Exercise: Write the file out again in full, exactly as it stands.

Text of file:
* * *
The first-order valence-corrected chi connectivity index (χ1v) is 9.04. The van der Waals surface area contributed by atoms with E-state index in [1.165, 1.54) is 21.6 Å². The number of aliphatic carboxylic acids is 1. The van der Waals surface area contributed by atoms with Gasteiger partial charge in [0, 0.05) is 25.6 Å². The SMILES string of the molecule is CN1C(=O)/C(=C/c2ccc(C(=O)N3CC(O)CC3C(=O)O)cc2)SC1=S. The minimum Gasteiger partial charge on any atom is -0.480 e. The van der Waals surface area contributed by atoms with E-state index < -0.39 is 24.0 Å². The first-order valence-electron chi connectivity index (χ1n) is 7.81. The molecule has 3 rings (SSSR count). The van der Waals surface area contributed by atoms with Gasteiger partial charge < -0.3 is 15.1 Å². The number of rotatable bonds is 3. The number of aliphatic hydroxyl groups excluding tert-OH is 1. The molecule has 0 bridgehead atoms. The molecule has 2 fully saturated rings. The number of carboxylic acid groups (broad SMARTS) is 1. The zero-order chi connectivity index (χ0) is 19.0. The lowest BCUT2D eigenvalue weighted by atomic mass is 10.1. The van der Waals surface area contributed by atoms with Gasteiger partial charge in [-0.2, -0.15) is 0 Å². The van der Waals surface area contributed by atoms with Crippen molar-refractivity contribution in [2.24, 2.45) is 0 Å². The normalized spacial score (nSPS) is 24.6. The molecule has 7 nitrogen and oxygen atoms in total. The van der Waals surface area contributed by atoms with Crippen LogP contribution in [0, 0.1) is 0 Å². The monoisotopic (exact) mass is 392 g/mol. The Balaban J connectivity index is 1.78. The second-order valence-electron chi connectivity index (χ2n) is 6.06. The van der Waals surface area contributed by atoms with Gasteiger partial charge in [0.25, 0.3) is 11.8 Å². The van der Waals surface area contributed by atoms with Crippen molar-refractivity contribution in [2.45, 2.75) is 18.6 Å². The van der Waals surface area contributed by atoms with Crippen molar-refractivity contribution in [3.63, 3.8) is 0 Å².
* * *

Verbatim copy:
The first-order valence-corrected chi connectivity index (χ1v) is 9.04. The van der Waals surface area contributed by atoms with E-state index in [1.165, 1.54) is 21.6 Å². The number of aliphatic carboxylic acids is 1. The van der Waals surface area contributed by atoms with Gasteiger partial charge in [0, 0.05) is 25.6 Å². The SMILES string of the molecule is CN1C(=O)/C(=C/c2ccc(C(=O)N3CC(O)CC3C(=O)O)cc2)SC1=S. The minimum Gasteiger partial charge on any atom is -0.480 e. The van der Waals surface area contributed by atoms with E-state index < -0.39 is 24.0 Å². The first-order valence-electron chi connectivity index (χ1n) is 7.81. The molecule has 3 rings (SSSR count). The van der Waals surface area contributed by atoms with Gasteiger partial charge < -0.3 is 15.1 Å². The number of rotatable bonds is 3. The number of aliphatic hydroxyl groups excluding tert-OH is 1. The molecule has 0 bridgehead atoms. The molecule has 2 fully saturated rings. The number of carboxylic acid groups (broad SMARTS) is 1. The zero-order chi connectivity index (χ0) is 19.0. The lowest BCUT2D eigenvalue weighted by atomic mass is 10.1. The van der Waals surface area contributed by atoms with Gasteiger partial charge in [-0.2, -0.15) is 0 Å². The van der Waals surface area contributed by atoms with Crippen molar-refractivity contribution in [2.24, 2.45) is 0 Å². The normalized spacial score (nSPS) is 24.6. The molecule has 7 nitrogen and oxygen atoms in total. The van der Waals surface area contributed by atoms with Crippen LogP contribution in [0, 0.1) is 0 Å². The monoisotopic (exact) mass is 392 g/mol. The Balaban J connectivity index is 1.78. The second-order valence-electron chi connectivity index (χ2n) is 6.06. The van der Waals surface area contributed by atoms with Gasteiger partial charge in [0.25, 0.3) is 11.8 Å². The van der Waals surface area contributed by atoms with Crippen molar-refractivity contribution in [2.45, 2.75) is 18.6 Å². The van der Waals surface area contributed by atoms with Crippen molar-refractivity contribution in [3.63, 3.8) is 0 Å².